first and second diodes coupled to said first and second input telephone lines, to said second rectifier bridge, and to the telephone ringer, wherein a common node between the first and second diodes is connected through a first switch and a zener diode to a terminal of the second rectifier bridge; and
a talk circuit, coupled to first and second terminals of the first rectifier bridge and to the first switch, the talk circuit for controlling operation of the first switch such that the first switch is closed during an off-hook condition of the telephone system.
19. An acoustic feedback suppression device comprising:
first and second input telephone lines;
first and second rectifier bridges coupled across the first and second input telephone lines;
first and second diodes coupled to the first and second input lines, and to the first and second rectifier bridges, wherein a common node between the first and second diodes is connected through a first switch and a zener diode to a terminal of the second rectifier bridge; and
a talk circuit coupled to first and second terminal of the first rectifier bridge and to the first switch, the talk circuit for controlling operation of the first switch such that the first switch is closed during an off-hook condition of the telephone system.
Description
BACKGROUND OF THE INVENTION

1. Field of the Invention

The present invention relates to an acoustic feedback suppression device particularly for auxiliary ringers in plug-in telephone systems.

2. Discussion of the Related Art

As is known, an additional electromechanical ringer is usually present in plug-in telephone systems. This ringer is always connected to the telephone line even when no telephone sets are connected to the sockets, thereby allowing for detection of any incoming calls and connection of a telephone set.

Unfortunately, the presence of the additional ringer introduces an unpleasant acoustic feedback when a telephone number is dialed with a pulse-dial selector while a telephone set is connected to the line.

With the pulse-dial signaling, the line is in fact suddenly interrupted a number of times corresponding to each individual selected digit. The interruption frequency is normally equal to 10 Hz, with an open/close ratio of 1.5 to 2.0.

Additionally, due to exchange inductance, voltage pulses of random amplitude (overvoltages) occur during the repeated opening of the telephone line. These voltage pulses are the pulses which can consequently activate the additional ringer in a spurious manner, causing the above-mentioned unwanted acoustic feedback.

In order to eliminate this type of problem, it is necessary to limit the voltage across the additional ringer. This limiting action must be performed in AC during pulse-dialling, whereas the limiting circuit must be decoupled from the telephone line when connection to the line occurs in the on-hook condition or during ringing.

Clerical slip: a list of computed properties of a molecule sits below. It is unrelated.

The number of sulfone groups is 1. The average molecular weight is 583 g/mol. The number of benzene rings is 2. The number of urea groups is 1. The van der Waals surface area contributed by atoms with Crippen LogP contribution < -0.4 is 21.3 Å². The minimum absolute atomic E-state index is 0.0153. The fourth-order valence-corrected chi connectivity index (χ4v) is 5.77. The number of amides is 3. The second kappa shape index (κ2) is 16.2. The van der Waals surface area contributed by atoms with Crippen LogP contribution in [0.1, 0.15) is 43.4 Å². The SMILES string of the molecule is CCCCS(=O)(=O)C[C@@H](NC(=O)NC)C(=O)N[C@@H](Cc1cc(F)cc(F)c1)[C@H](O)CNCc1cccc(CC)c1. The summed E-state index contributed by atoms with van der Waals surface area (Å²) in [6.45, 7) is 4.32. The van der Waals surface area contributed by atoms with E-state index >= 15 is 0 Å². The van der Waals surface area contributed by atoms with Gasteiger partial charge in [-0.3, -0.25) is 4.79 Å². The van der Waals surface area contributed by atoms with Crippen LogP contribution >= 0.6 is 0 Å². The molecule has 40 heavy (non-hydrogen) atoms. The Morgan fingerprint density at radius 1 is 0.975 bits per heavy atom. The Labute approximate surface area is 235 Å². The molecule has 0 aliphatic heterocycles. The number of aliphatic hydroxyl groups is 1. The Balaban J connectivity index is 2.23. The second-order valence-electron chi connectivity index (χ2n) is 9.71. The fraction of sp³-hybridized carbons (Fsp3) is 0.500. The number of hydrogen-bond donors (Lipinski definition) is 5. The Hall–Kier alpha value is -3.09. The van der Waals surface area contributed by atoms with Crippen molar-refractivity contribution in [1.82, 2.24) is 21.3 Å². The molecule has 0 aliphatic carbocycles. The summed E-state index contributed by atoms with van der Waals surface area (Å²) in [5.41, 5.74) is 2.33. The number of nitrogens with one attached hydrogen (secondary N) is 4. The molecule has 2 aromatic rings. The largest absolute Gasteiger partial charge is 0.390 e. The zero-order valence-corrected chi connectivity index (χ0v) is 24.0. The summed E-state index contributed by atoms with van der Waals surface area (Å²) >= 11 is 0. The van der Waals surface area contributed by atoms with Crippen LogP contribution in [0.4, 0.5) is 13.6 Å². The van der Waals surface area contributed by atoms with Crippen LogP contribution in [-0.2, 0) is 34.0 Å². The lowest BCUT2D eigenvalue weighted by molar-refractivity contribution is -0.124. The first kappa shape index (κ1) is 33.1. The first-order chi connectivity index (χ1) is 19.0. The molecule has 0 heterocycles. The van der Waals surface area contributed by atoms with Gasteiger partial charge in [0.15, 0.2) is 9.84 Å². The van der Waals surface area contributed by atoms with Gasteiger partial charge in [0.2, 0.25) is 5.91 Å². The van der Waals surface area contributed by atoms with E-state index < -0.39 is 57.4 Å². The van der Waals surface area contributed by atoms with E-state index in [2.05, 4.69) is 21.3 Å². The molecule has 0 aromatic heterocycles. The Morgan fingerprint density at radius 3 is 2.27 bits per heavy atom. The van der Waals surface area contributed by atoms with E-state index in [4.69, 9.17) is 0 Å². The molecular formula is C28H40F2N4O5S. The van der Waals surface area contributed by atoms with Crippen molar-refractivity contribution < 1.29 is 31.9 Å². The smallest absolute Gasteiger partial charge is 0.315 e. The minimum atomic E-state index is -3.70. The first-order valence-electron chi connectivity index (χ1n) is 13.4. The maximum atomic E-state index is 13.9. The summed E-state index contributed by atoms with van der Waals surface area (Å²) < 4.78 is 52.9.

Some known solutions are discussed below. A first solution provides for the insertion, by means of an appropriate switch, of a voltage limiter, as more clearly described hereinafter, constituted by a pair of Zener diodes connected back to back, of a DC decoupling capacitor and of an insertion switch.

In the case of an electronic insertion switch there is also the problem that the telephone line does not have a set polarity, and it is thus necessary to overcome this problem as well. A solution to this further problem is given by the insertion of an additional bridge which simplifies the execution of the electronic switch.

The above described solutions are particularly complicated to implement on a single silicon substrate.

The aim of the present invention is to eliminate or substantially reduce the problems described above by providing an acoustic feedback suppression device, particularly for auxiliary ringers in plug-in telephone systems, which allows for the elimination or substantial suppression of the acoustic feedback of the additional ringer during pulse-dialing.

Within the scope of the above aim an object of the present invention is to provide a suppression device which controls the voltage across the additional ringer, limiting any spurious activation pulses.

Another object of the present invention is to provide an acoustic feedback suppression device which is highly reliable, relatively easy to manufacture and at competitive costs with respect to mechanical switches.

SUMMARY OF THE INVENTION

This aim, the objects mentioned and others which will become apparent hereinafter are achieved by an acoustic feedback suppression device, particularly for auxiliary ringers in plug-in telephone systems, including first and second input telephone lines. First and second rectifier bridges are coupled across the first and second input telephone lines. An auxiliary ringer and a telephone ringer are coupled across the first and second input telephone lines. First and second diodes are coupled to the first and second input telephone lines, to the second rectifier bridge and to the telephone ringer, power being supplied to the telephone ringer through the first and second diodes.